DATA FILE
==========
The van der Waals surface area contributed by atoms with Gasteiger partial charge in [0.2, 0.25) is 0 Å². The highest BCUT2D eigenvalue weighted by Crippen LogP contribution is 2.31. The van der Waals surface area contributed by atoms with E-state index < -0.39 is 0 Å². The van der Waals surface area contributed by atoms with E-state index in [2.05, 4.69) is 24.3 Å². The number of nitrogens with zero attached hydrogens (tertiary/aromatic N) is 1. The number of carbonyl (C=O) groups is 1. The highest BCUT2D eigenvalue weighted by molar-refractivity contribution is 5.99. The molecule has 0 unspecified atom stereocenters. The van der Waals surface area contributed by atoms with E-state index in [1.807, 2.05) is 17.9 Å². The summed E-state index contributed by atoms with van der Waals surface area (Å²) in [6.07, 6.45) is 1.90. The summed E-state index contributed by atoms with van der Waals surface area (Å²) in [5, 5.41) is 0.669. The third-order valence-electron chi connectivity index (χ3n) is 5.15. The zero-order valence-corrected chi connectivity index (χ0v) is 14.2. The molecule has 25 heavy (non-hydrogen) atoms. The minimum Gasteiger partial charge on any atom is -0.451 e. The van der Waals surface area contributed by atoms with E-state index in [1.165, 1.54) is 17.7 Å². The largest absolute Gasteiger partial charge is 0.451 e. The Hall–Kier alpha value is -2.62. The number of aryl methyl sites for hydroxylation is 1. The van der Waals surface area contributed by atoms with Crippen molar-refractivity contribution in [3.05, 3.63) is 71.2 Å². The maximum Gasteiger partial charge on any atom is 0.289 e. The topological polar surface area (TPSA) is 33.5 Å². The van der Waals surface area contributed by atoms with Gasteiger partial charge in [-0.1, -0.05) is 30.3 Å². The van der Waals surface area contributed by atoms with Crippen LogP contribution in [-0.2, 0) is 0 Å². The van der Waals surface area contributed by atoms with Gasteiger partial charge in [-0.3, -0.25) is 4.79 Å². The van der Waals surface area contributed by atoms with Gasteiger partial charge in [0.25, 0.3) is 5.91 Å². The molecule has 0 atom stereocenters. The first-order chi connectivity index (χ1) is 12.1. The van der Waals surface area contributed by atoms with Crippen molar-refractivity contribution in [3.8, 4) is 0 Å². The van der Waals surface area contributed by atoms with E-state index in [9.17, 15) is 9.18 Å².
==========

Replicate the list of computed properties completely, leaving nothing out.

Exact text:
The van der Waals surface area contributed by atoms with Gasteiger partial charge in [0.2, 0.25) is 0 Å². The highest BCUT2D eigenvalue weighted by Crippen LogP contribution is 2.31. The van der Waals surface area contributed by atoms with E-state index < -0.39 is 0 Å². The van der Waals surface area contributed by atoms with E-state index in [2.05, 4.69) is 24.3 Å². The number of nitrogens with zero attached hydrogens (tertiary/aromatic N) is 1. The number of carbonyl (C=O) groups is 1. The highest BCUT2D eigenvalue weighted by molar-refractivity contribution is 5.99. The molecule has 0 unspecified atom stereocenters. The van der Waals surface area contributed by atoms with E-state index in [1.807, 2.05) is 17.9 Å². The summed E-state index contributed by atoms with van der Waals surface area (Å²) in [6.07, 6.45) is 1.90. The summed E-state index contributed by atoms with van der Waals surface area (Å²) in [5, 5.41) is 0.669. The third-order valence-electron chi connectivity index (χ3n) is 5.15. The zero-order valence-corrected chi connectivity index (χ0v) is 14.2. The molecule has 25 heavy (non-hydrogen) atoms. The minimum Gasteiger partial charge on any atom is -0.451 e. The van der Waals surface area contributed by atoms with E-state index in [1.165, 1.54) is 17.7 Å². The largest absolute Gasteiger partial charge is 0.451 e. The Hall–Kier alpha value is -2.62. The number of aryl methyl sites for hydroxylation is 1. The van der Waals surface area contributed by atoms with Crippen molar-refractivity contribution in [3.05, 3.63) is 71.2 Å². The maximum Gasteiger partial charge on any atom is 0.289 e. The topological polar surface area (TPSA) is 33.5 Å². The van der Waals surface area contributed by atoms with Gasteiger partial charge in [-0.1, -0.05) is 30.3 Å². The van der Waals surface area contributed by atoms with Crippen LogP contribution in [-0.2, 0) is 0 Å². The van der Waals surface area contributed by atoms with Gasteiger partial charge in [-0.3, -0.25) is 4.79 Å². The van der Waals surface area contributed by atoms with Gasteiger partial charge in [0.25, 0.3) is 5.91 Å². The molecule has 0 atom stereocenters. The first-order chi connectivity index (χ1) is 12.1. The van der Waals surface area contributed by atoms with Crippen molar-refractivity contribution in [3.8, 4) is 0 Å². The van der Waals surface area contributed by atoms with E-state index in [9.17, 15) is 9.18 Å².